Do you find yourself? Like when you're moving around town, whether you're driving or walking, you're just constantly looking at blank spaces like I could paint on there.
It's like you read my mind all the time and the grandmas say it now too. They go, Mom, he would love that worldspace Mom, there's this fencing and it's just plain. Yeah. So this, they find the spaces all the time. And because I started in our hallway, as well, so painters, it's not quite finished yet, but we made it a bit of a family project. So they started I let them have a space down the bottom of each of the walls and then I would just go over the top and create but yet that I haven't finished. After that I went to the letterbox. After the letterbox I went to the store reposts.
And then you went to the arcade as well. You've done?
Yes, yeah. Yeah, so Ruth and I collab did a collaboration with that one. So we applied for the Creative Arts Fund last year to be able to work in that space. And I, I don't know if you remember, like, it's almost I vaguely remember what it was like, but just walking through that space, it was just so gloomy and just didn't have that inviting appearance about it. And the idea of a celebration of dance was actually roofs, main idea. And then we worked in together to actually create the actual mural space itself. It's like, over 20 meters long. So yeah, it's amazing now and I walked in there last week, or maybe the week after, to the Gremlins down there, to pick up dinner and just had been down there at night time. And I had to record it because it just it just looks so much fun. And they still love it. They still love sort of weaving through the polls and, you know, running along and you know, doing all the little poses of the silhouettes. So yeah, it's just opened it up. And so many people have just said that it's become such a more inviting and a real a lot safer space, they feel a lot safer in that space to walk down as well.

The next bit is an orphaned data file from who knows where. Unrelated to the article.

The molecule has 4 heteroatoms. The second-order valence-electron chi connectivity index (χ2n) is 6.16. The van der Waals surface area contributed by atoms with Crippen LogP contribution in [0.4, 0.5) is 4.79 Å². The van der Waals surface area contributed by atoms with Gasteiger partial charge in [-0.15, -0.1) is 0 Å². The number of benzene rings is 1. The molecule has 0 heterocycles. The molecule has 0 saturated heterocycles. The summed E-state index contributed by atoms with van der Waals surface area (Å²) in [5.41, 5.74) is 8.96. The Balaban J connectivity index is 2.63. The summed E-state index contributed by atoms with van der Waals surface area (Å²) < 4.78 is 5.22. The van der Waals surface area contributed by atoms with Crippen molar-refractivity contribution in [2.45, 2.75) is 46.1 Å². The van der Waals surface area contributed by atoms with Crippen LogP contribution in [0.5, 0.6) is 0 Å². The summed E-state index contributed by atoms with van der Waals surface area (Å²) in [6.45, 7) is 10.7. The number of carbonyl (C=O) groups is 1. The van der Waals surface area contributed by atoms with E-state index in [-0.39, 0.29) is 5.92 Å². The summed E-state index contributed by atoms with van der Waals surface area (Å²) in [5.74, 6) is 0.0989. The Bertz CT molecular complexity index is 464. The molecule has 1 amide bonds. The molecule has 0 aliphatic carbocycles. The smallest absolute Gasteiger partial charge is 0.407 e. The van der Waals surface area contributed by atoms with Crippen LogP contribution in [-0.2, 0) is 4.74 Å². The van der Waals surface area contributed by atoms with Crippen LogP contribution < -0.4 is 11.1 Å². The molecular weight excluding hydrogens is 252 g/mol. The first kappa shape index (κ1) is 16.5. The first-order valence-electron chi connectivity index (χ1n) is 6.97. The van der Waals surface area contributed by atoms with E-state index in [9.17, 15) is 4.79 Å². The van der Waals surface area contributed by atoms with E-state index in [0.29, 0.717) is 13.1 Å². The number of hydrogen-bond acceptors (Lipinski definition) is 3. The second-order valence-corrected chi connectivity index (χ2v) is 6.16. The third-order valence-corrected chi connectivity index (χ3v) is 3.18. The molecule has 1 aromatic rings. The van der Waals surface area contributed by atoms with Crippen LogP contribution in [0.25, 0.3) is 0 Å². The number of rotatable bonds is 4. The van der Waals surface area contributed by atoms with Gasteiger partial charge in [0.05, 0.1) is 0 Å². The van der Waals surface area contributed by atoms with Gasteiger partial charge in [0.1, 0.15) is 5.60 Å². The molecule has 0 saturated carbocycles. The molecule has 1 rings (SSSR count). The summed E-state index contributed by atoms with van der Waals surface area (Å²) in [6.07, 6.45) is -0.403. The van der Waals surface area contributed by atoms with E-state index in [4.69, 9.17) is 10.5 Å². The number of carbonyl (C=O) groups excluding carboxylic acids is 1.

That's a good point. Yeah. When you had your children, were you using art then as a sort of a tool to to spend time within yourself like as your own sort of outlet?